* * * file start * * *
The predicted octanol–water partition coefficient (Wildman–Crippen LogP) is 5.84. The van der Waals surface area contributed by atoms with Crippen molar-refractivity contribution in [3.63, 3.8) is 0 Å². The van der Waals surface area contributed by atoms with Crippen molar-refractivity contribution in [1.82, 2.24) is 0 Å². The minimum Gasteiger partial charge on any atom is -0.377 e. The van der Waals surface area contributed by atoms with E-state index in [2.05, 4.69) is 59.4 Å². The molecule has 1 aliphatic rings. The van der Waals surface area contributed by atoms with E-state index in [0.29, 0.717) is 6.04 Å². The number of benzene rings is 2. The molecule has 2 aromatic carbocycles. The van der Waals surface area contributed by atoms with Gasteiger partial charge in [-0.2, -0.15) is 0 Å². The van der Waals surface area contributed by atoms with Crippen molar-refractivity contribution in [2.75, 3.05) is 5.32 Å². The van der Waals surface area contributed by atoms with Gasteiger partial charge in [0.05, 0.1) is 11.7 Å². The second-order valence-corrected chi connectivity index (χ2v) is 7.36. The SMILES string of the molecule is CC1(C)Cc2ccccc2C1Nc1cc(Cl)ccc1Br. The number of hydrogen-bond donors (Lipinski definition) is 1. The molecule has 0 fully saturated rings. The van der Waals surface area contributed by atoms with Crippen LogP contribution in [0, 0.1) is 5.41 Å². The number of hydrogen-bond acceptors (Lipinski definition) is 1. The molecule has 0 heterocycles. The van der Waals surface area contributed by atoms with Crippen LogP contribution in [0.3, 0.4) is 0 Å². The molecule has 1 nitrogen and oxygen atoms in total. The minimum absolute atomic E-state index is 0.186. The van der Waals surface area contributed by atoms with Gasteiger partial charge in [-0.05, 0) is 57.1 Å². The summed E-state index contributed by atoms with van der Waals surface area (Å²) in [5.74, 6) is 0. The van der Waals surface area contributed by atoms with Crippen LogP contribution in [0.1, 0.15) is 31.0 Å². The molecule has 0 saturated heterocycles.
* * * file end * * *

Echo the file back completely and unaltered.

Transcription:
The predicted octanol–water partition coefficient (Wildman–Crippen LogP) is 5.84. The van der Waals surface area contributed by atoms with Crippen molar-refractivity contribution in [3.63, 3.8) is 0 Å². The van der Waals surface area contributed by atoms with Crippen molar-refractivity contribution in [1.82, 2.24) is 0 Å². The minimum Gasteiger partial charge on any atom is -0.377 e. The van der Waals surface area contributed by atoms with E-state index in [2.05, 4.69) is 59.4 Å². The molecule has 1 aliphatic rings. The van der Waals surface area contributed by atoms with E-state index in [0.29, 0.717) is 6.04 Å². The number of benzene rings is 2. The molecule has 2 aromatic carbocycles. The van der Waals surface area contributed by atoms with Gasteiger partial charge in [-0.2, -0.15) is 0 Å². The van der Waals surface area contributed by atoms with Crippen molar-refractivity contribution in [2.75, 3.05) is 5.32 Å². The van der Waals surface area contributed by atoms with Gasteiger partial charge in [0.05, 0.1) is 11.7 Å². The second-order valence-corrected chi connectivity index (χ2v) is 7.36. The SMILES string of the molecule is CC1(C)Cc2ccccc2C1Nc1cc(Cl)ccc1Br. The number of hydrogen-bond donors (Lipinski definition) is 1. The molecule has 0 fully saturated rings. The van der Waals surface area contributed by atoms with Crippen LogP contribution in [0, 0.1) is 5.41 Å². The number of hydrogen-bond acceptors (Lipinski definition) is 1. The molecule has 0 heterocycles. The van der Waals surface area contributed by atoms with Crippen LogP contribution in [0.3, 0.4) is 0 Å². The molecule has 1 nitrogen and oxygen atoms in total. The minimum absolute atomic E-state index is 0.186. The van der Waals surface area contributed by atoms with Gasteiger partial charge in [-0.05, 0) is 57.1 Å². The summed E-state index contributed by atoms with van der Waals surface area (Å²) in [5.74, 6) is 0. The van der Waals surface area contributed by atoms with Crippen LogP contribution in [0.1, 0.15) is 31.0 Å². The molecule has 0 saturated heterocycles.